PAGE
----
From time immemorial, one of the main problems in the beauty industry, and one which certainly occupies at least some of the thoughts of women of a certain age, is how to combat and even eradicate the onset of wrinkles. Nobody wants to get older, and for some people this can lead to dangerous obsessions in pursuit of the retention of youth. One particularly saddening story which came to light fairly recently is that of a Chinese lady who tried to iron her face to remove her wrinkles. Although we have seen Amanda Platell espousing the virtue of wrinkle irons in the Mail, I’m afraid that cosmetic wrinkle irons are a very different proposition to applying a clothes iron to your face. The outcome for the Chinese lady was all too predictable, and rather than making herself (in her eyes) more beautiful the opposite effect was swiftly achieved.
In the modern day we hear about dermal fillers and restylane, botox and skin-tightening lasers – these could all be considered part of the miracle of technological progress and have all helped thousands of women (and men) feel immeasurably better about themselves. We should all be thankful for that as the wrinkle treatments used do obviously work. What people need to avoid is trying treatments that do not work – or more simply, to avoid being conned out of hard-earned cash.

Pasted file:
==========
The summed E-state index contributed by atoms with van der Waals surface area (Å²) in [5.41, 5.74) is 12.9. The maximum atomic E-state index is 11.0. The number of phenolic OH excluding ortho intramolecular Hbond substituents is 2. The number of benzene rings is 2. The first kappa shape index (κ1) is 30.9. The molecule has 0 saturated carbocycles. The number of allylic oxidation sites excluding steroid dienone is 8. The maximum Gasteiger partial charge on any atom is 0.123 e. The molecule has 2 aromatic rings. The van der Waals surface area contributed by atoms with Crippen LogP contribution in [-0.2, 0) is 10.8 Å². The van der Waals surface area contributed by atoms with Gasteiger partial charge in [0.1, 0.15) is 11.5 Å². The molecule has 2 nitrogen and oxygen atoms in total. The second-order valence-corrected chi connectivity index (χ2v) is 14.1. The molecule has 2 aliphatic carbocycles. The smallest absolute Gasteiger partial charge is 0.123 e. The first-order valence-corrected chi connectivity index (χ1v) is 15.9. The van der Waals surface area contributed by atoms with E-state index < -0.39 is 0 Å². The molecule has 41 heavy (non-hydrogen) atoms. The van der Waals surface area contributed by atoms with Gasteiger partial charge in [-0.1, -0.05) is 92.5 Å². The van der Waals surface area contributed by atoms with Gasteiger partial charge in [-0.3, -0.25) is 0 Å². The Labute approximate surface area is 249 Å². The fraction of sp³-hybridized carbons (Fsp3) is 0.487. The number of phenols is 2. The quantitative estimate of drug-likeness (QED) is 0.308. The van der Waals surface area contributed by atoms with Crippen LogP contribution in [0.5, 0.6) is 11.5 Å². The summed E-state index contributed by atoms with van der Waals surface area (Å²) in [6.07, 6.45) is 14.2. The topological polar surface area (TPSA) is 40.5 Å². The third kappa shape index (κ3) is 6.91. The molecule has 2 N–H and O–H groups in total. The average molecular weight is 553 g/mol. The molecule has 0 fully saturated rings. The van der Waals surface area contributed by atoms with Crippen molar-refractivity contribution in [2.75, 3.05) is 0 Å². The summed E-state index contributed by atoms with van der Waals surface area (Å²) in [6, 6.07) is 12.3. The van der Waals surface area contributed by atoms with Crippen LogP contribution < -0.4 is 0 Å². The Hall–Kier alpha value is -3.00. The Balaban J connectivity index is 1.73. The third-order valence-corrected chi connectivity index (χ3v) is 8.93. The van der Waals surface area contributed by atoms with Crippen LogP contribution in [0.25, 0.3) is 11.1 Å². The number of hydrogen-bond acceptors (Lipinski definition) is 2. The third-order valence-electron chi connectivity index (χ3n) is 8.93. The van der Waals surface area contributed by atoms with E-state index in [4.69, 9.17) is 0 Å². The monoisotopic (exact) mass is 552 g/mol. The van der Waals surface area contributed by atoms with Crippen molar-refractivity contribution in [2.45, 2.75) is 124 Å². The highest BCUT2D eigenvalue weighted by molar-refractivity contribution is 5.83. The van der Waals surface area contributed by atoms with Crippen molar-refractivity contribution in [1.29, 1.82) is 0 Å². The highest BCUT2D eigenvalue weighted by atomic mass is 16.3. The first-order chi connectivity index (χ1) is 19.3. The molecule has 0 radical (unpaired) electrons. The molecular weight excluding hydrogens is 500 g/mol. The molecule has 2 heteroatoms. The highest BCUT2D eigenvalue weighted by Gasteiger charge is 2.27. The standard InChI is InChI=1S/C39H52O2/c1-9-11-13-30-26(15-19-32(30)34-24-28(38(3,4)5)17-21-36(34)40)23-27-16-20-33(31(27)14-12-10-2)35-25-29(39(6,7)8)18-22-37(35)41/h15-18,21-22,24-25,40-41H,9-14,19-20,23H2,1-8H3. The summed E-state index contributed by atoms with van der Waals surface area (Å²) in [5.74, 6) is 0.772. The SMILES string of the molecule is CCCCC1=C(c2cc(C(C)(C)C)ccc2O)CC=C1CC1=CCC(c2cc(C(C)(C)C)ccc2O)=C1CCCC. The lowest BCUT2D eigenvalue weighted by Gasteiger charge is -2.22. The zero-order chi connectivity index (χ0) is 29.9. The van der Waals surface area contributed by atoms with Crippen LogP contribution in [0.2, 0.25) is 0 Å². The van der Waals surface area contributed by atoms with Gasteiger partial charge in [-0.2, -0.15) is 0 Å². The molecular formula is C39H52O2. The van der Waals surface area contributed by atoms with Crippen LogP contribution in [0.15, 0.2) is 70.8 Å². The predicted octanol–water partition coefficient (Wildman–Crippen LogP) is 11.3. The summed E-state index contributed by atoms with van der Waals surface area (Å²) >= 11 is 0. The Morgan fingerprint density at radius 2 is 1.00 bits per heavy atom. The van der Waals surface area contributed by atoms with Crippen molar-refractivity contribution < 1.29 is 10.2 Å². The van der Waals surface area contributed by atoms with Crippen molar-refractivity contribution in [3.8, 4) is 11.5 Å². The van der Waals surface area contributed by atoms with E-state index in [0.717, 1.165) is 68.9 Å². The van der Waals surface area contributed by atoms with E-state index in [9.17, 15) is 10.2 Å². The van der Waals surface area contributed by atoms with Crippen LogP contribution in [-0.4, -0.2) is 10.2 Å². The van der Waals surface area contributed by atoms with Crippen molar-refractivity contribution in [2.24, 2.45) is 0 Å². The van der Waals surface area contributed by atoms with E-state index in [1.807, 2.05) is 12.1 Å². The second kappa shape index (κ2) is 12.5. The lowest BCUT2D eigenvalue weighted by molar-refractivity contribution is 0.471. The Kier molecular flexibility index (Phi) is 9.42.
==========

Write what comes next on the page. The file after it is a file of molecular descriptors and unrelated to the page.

So, we know to avoid clothes irons. What should we be looking for in terms of attacking the cause of wrinkles (as opposed to the effects) and what else should we dismiss? The first point to mention is that wrinkles are caused by skin cells losing collagen over time. A treatment to help with this needs to stimulate the cells to produce more collagen, this can be achieved in a number of ways. Retinoic acid creams have been shown to work, though they take time to be effective and aren’t useful for deep folds. Hyalurone acid injections fool the cells into making more collagen and are much more effective than retinoic acid creams. The most effective treatments involve lasers to resurface skin and stimulate collagen production. In the past, this meant you would have to go into retreat and apply lotions often – such treatments honestly left people’s faces a mess for weeks – but the modern versions use micro pulses to precisely target wrinkles rather than blast the whole face at once; this means that the after effects are much less inconvenient, and clear up in a matter of days.
This article was written by cosmetic surgeon George Day for www.juvealondon.co.uk.